BROCKTON, Mass. — School parents are facing a dilemma after a serious incident involving two students from the Oscar F. Raymond Middle School.
One middle school student is facing a charge of rape after a classmate accused him of attacking her in a wooded area minutes after school dismissal earlier this month. That student faces one count of rape, said police Lt. Kenneth LeGrice.
Ward 7 City Councilor Shirley Asack, who represents the ward where the school is located, expressed concern, the Enterprise reported.
“It’s concerning to me as a parent,” she said. “I have a 12-year-old. I don’t let my kids walk alone. We’re going to do everything we can as far as public safety, but parents need to know where our kids are. It’s scary, it’s pretty scary.”
School police Lt. Donald Mills said the 16-year-old boy was arrested a week after the alleged rape occurred on March 6, less than a mile away from the Raymond School as the two walked together to their respective homes.
The 14-year-old victim told police that the incident took place on a pathway near the Gilbert Walker Playground shortly after the 2:35 p.m. dismissal. Both of the students are eighth-graders at the kindergarten through Grade 8 school.
The incident went unreported for six days while the student refused to return to school or speak with authorities, police said. Once she did return, Mills said, her mother reported the incident to school officials, who immediately notified police.
The 16-year-old suspect was arrested at the school by school resource officers the next day, he said.
School Superintendent Kathleen Smith declined to comment on the matter citing the level of sensitivity with the case and the ages of those involved.
Although the incident occurred off school grounds, parent Rosa Pires, who has three children enrolled at Raymond School, said school officials should have notified parents about the incident.
“You would think they’d tell us something like this,” she said. “If your child does something bad, they’re quick to call you, but stuff like this you don’t hear about.”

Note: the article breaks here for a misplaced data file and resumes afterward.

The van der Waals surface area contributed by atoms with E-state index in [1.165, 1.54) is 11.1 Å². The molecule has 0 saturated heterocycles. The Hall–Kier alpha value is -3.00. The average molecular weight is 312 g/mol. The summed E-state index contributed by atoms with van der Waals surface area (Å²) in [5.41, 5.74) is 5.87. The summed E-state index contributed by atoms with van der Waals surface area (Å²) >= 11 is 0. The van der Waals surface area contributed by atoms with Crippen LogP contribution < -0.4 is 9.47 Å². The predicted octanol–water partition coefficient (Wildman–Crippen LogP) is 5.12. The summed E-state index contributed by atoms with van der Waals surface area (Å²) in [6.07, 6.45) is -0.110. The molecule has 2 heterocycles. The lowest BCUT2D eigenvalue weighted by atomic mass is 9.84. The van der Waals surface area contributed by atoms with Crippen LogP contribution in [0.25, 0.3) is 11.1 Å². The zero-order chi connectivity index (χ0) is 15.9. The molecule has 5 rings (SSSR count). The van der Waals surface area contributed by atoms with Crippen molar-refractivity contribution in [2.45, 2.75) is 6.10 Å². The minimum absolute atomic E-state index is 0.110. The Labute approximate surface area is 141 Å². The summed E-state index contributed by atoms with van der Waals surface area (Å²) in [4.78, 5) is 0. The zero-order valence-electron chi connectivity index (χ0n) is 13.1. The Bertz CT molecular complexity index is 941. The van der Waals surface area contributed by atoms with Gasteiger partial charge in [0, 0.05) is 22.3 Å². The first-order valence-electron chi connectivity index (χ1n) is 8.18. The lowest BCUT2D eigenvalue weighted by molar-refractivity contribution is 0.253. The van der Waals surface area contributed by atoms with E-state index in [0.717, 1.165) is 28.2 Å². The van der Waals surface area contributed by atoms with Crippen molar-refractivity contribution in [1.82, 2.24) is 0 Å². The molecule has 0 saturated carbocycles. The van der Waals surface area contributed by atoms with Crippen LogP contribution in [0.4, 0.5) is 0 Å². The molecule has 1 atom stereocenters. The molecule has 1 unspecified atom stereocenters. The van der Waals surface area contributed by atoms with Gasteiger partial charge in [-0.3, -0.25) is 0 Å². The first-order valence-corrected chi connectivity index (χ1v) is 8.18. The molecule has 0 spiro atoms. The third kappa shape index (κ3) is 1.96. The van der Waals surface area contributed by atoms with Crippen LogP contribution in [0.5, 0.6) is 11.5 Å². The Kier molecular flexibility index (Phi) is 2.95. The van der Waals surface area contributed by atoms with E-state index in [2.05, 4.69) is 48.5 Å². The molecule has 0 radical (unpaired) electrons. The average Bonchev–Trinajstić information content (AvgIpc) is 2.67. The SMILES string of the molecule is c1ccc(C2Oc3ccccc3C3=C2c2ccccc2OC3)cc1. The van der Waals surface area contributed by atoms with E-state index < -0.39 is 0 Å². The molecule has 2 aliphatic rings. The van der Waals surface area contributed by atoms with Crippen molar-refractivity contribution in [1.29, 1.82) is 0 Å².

The incident raised concerns of public safety among school and city officials.
Brockton School Committee Vice Chairman Thomas Minichiello said, “This is just so horrendous. It’s extremely disappointing that this happened.”
“Someone doing something allegedly outrageous, all we can do is remind students to be careful not to place themselves with people they may not know or trust,” he said.
Asack added, “We’d love to have more school police so they can have more of a presence after school.”
To reduce violent incidents involving students, parents, school officials and community members should go beyond the legal system and seek to educate students, said City Councilor-at-large Shaynah Barnes.
“It’s important that they look at school and home history,” she said. “Safety in school should involve guidance counselors teaching the kids about how to behave with their classmates, a specialist coming in to do some workshops and training teachers on how to detect signs of sexual aggression.”
Mayor Bill Carpenter declined to speak about the incident, but said he will reach out to school district administrators and law enforcement to address safety measures.
“Thousands of other parents will also want to know,” he said.
Brockton School Committee member Andy Robinson, of Ward 2, also declined to discuss the specific incident, but said that officials have gone to great lengths to create an environment in schools that makes students feel comfortable with coming forward with concerns.
“For better or worse, bad things still happen and some of them unfortunately happen outside of school,” he said. “The school district is taking appropriate action within their ability to ensure the safety of students.”
Ward 7 member Raymond Henningson also declined to comment. Meanwhile, messages left with committee members Judy Sullivan of Ward 5, Patricia Joyce of Ward 4 and Allisha Jean Clark of Ward 3 for comment were not immediately returned.
School Committee members were notified about the incident the day the incident was reported, Minichiello said.